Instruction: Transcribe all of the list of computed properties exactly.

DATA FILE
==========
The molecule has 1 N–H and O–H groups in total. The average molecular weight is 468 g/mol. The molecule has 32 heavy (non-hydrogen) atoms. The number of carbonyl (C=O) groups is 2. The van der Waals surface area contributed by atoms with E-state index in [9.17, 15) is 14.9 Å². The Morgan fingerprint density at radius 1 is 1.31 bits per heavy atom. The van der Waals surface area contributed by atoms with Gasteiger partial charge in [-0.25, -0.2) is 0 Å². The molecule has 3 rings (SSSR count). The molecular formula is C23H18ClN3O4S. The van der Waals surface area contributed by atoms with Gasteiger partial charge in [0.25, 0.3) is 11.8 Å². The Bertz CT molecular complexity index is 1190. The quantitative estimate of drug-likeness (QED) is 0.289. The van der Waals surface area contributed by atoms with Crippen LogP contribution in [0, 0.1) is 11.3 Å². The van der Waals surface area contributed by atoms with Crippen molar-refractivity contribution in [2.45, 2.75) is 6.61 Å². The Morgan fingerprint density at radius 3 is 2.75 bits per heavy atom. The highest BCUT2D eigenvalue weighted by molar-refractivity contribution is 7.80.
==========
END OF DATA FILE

The molecule has 1 N–H and O–H groups in total. The average molecular weight is 468 g/mol. The molecule has 32 heavy (non-hydrogen) atoms. The number of carbonyl (C=O) groups is 2. The van der Waals surface area contributed by atoms with E-state index in [9.17, 15) is 14.9 Å². The Morgan fingerprint density at radius 1 is 1.31 bits per heavy atom. The van der Waals surface area contributed by atoms with Gasteiger partial charge in [-0.25, -0.2) is 0 Å². The molecule has 3 rings (SSSR count). The molecular formula is C23H18ClN3O4S. The van der Waals surface area contributed by atoms with Gasteiger partial charge in [0.25, 0.3) is 11.8 Å². The Bertz CT molecular complexity index is 1190. The quantitative estimate of drug-likeness (QED) is 0.289. The van der Waals surface area contributed by atoms with Crippen LogP contribution in [0, 0.1) is 11.3 Å². The van der Waals surface area contributed by atoms with Crippen molar-refractivity contribution in [2.45, 2.75) is 6.61 Å². The Morgan fingerprint density at radius 3 is 2.75 bits per heavy atom. The highest BCUT2D eigenvalue weighted by molar-refractivity contribution is 7.80.